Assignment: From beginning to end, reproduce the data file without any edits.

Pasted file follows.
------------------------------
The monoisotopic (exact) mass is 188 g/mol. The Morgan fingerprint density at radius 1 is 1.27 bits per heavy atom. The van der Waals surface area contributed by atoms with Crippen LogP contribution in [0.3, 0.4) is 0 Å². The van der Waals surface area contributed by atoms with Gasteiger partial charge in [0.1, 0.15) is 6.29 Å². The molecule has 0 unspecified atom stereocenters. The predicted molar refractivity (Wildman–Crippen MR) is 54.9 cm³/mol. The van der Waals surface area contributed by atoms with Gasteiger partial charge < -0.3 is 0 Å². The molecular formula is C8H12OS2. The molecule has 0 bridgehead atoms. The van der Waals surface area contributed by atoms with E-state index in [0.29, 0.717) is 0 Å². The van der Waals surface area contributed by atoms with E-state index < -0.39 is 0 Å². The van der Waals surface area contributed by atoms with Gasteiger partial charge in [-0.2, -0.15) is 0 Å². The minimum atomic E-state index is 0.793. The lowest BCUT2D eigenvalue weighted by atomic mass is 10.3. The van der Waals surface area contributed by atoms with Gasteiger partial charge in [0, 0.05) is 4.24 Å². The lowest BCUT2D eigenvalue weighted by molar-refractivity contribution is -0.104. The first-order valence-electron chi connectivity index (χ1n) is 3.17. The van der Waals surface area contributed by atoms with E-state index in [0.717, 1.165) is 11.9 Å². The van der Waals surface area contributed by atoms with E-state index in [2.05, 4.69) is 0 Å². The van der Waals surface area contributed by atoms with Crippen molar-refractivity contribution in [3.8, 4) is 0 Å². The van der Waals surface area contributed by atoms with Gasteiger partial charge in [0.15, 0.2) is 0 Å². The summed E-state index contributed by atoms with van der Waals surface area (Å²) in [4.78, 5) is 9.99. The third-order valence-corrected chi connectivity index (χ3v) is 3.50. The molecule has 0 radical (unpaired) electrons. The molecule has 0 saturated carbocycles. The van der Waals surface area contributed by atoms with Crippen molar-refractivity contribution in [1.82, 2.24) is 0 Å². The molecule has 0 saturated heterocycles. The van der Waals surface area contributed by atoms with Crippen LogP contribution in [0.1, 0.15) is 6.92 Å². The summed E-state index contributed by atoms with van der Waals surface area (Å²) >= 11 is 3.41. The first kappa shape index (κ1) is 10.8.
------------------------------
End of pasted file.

The monoisotopic (exact) mass is 188 g/mol. The Morgan fingerprint density at radius 1 is 1.27 bits per heavy atom. The van der Waals surface area contributed by atoms with Crippen LogP contribution in [0.3, 0.4) is 0 Å². The van der Waals surface area contributed by atoms with Gasteiger partial charge in [0.1, 0.15) is 6.29 Å². The molecule has 0 unspecified atom stereocenters. The predicted molar refractivity (Wildman–Crippen MR) is 54.9 cm³/mol. The van der Waals surface area contributed by atoms with Gasteiger partial charge < -0.3 is 0 Å². The molecular formula is C8H12OS2. The molecule has 0 bridgehead atoms. The van der Waals surface area contributed by atoms with E-state index in [0.29, 0.717) is 0 Å². The van der Waals surface area contributed by atoms with E-state index < -0.39 is 0 Å². The van der Waals surface area contributed by atoms with Gasteiger partial charge in [-0.2, -0.15) is 0 Å². The minimum atomic E-state index is 0.793. The lowest BCUT2D eigenvalue weighted by atomic mass is 10.3. The van der Waals surface area contributed by atoms with Gasteiger partial charge in [0, 0.05) is 4.24 Å². The lowest BCUT2D eigenvalue weighted by molar-refractivity contribution is -0.104. The first-order valence-electron chi connectivity index (χ1n) is 3.17. The van der Waals surface area contributed by atoms with E-state index in [0.717, 1.165) is 11.9 Å². The van der Waals surface area contributed by atoms with E-state index in [2.05, 4.69) is 0 Å². The van der Waals surface area contributed by atoms with Crippen molar-refractivity contribution in [3.8, 4) is 0 Å². The van der Waals surface area contributed by atoms with Gasteiger partial charge in [0.15, 0.2) is 0 Å². The summed E-state index contributed by atoms with van der Waals surface area (Å²) in [4.78, 5) is 9.99. The third-order valence-corrected chi connectivity index (χ3v) is 3.50. The molecule has 0 radical (unpaired) electrons. The molecule has 0 saturated carbocycles. The van der Waals surface area contributed by atoms with Crippen molar-refractivity contribution in [1.82, 2.24) is 0 Å². The molecule has 0 saturated heterocycles. The van der Waals surface area contributed by atoms with Crippen LogP contribution in [0.1, 0.15) is 6.92 Å². The summed E-state index contributed by atoms with van der Waals surface area (Å²) >= 11 is 3.41. The first kappa shape index (κ1) is 10.8.